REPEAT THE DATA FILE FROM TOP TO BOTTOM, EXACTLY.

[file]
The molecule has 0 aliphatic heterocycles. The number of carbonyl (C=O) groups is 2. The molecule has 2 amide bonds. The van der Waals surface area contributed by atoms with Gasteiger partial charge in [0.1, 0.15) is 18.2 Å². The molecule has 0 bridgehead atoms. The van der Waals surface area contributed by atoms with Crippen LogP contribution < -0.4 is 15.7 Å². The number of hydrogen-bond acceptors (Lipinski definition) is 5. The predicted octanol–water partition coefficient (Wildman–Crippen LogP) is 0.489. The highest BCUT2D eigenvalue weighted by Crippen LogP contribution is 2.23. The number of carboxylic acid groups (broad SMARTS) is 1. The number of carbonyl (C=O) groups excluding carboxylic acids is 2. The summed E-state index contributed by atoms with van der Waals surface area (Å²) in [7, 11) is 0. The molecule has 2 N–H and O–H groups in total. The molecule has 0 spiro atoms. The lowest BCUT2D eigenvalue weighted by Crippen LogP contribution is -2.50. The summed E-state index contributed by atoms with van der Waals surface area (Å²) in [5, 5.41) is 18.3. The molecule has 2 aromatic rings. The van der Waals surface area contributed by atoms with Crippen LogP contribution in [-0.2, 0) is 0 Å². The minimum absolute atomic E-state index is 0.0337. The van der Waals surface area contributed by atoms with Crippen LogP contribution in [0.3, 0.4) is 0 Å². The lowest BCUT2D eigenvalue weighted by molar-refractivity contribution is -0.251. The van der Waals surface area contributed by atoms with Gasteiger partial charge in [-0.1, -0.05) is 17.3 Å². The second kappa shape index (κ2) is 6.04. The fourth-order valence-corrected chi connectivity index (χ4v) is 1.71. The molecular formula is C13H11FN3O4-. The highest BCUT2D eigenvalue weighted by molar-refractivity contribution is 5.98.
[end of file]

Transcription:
The molecule has 0 aliphatic heterocycles. The number of carbonyl (C=O) groups is 2. The molecule has 2 amide bonds. The van der Waals surface area contributed by atoms with Gasteiger partial charge in [0.1, 0.15) is 18.2 Å². The molecule has 0 bridgehead atoms. The van der Waals surface area contributed by atoms with Crippen LogP contribution < -0.4 is 15.7 Å². The number of hydrogen-bond acceptors (Lipinski definition) is 5. The predicted octanol–water partition coefficient (Wildman–Crippen LogP) is 0.489. The highest BCUT2D eigenvalue weighted by Crippen LogP contribution is 2.23. The number of carboxylic acid groups (broad SMARTS) is 1. The number of carbonyl (C=O) groups excluding carboxylic acids is 2. The summed E-state index contributed by atoms with van der Waals surface area (Å²) in [7, 11) is 0. The molecule has 2 N–H and O–H groups in total. The molecule has 0 spiro atoms. The lowest BCUT2D eigenvalue weighted by Crippen LogP contribution is -2.50. The summed E-state index contributed by atoms with van der Waals surface area (Å²) in [5, 5.41) is 18.3. The molecule has 2 aromatic rings. The van der Waals surface area contributed by atoms with Crippen LogP contribution in [-0.2, 0) is 0 Å². The minimum absolute atomic E-state index is 0.0337. The van der Waals surface area contributed by atoms with Crippen LogP contribution in [0.3, 0.4) is 0 Å². The lowest BCUT2D eigenvalue weighted by molar-refractivity contribution is -0.251. The van der Waals surface area contributed by atoms with Gasteiger partial charge in [-0.1, -0.05) is 17.3 Å². The second kappa shape index (κ2) is 6.04. The fourth-order valence-corrected chi connectivity index (χ4v) is 1.71. The molecular formula is C13H11FN3O4-. The highest BCUT2D eigenvalue weighted by molar-refractivity contribution is 5.98.